How to live longer: Strength training increases longevity

Weightlifting as part of your exercise can significantly reduce your risk of premature death, researchers have found. A study published in the British Medical Journal found that being active once or twice a week could reduce the risk of dying from any cause by at least 41%, when combined with aerobic exercise. .

Most people know that moderate exercise is good for your health. It is linked to a lower risk of heart disease, stroke, diabetes and many dangerous conditions.

The NHS recommends adults get at least 150 minutes of moderate-intensity exercise, such as walking or dancing, or 75 minutes of vigorous physical activity such as running and swimming.

But until this study, the effect of “weightlifting…with moderate-to-physical activity (MVPA) on mortality outcomes” was “less understood,” the authors said.

The study used health data from 99,713 people over a 10-year period to reach its conclusion.

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At the start of the study, the participants – aged 71 on average – reported how much exercise they got. They were also followed years later to find out how their health was.

It was found that people who only lifted weights were between 9 and 22% less likely to die from any cause.

But when combined with aerobic exercise, those odds improved massively to between 41 and 47 percent less risk.


The study authors admitted that it was only an “observational study” and did not explain why the two work well together.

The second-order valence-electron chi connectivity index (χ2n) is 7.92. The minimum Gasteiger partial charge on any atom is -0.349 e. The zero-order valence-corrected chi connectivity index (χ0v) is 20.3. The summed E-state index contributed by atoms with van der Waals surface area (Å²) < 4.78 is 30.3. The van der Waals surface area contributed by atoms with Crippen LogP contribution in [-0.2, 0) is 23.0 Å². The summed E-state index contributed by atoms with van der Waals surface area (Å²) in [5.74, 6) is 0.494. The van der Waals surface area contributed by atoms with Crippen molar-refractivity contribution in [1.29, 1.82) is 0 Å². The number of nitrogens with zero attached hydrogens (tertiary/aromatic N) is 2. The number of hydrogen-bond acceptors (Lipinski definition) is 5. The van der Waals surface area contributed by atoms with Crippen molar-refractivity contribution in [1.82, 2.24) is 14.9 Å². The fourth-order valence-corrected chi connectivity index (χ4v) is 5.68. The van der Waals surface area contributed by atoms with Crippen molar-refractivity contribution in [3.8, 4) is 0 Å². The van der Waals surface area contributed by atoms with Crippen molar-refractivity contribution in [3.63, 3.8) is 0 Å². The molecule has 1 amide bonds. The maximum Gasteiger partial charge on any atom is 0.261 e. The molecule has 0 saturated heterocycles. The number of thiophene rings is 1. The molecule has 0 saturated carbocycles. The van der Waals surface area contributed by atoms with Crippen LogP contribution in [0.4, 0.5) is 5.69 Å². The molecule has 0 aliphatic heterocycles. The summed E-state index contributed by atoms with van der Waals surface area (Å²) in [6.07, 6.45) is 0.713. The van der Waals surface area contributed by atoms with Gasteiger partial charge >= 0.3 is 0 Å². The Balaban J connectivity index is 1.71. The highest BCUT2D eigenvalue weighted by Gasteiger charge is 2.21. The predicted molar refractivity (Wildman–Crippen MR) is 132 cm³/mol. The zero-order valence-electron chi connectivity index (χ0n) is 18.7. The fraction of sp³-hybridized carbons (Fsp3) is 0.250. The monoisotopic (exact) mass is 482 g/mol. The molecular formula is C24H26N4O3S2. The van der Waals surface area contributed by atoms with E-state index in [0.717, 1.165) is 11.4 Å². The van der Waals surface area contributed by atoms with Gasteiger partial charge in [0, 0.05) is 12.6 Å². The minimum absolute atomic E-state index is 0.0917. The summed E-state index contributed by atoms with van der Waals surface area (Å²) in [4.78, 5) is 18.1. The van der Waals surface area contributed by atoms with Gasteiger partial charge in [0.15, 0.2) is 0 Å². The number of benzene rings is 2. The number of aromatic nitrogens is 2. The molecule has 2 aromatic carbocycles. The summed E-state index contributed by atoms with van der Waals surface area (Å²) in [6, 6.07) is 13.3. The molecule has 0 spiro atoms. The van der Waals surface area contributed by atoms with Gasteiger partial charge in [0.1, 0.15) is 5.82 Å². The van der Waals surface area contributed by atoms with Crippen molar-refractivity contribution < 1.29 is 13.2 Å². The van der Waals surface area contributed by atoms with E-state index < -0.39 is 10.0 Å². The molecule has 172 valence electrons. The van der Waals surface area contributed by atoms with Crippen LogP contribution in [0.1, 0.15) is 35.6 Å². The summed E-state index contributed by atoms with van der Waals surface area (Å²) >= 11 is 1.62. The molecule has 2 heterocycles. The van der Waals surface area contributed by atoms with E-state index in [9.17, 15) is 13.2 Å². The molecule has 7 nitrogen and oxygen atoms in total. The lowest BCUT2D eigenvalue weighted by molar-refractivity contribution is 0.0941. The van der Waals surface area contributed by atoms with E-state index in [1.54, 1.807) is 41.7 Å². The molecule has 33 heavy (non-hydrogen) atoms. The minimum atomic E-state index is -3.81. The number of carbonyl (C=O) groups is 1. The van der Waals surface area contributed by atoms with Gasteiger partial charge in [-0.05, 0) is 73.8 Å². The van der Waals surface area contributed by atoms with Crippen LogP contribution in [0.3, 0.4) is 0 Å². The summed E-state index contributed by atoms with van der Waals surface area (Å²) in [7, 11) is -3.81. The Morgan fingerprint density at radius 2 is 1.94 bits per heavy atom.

It can also be subject to “measurement error” because it relies on people accurately reporting how much exercise they get.

According to the Mayo Clinic, strength training not only helps you live longer, it helps you live well.

The health body said: “Strength training can improve your quality of life and improve your ability to perform daily activities. Strength training can also protect your joints from injury.

“Building muscle can also contribute to better balance and may reduce your risk of falls. It can help you maintain your independence as you age.

It can also offset mental decline, which naturally occurs with age.

He added: “Some research suggests that regular strength training and aerobic exercise can help improve thinking and learning skills in older adults.”

But he cautioned: “If you have a chronic medical condition or are over 40 and haven’t been active recently, check with your doctor before starting any weight training or aerobic fitness program.”

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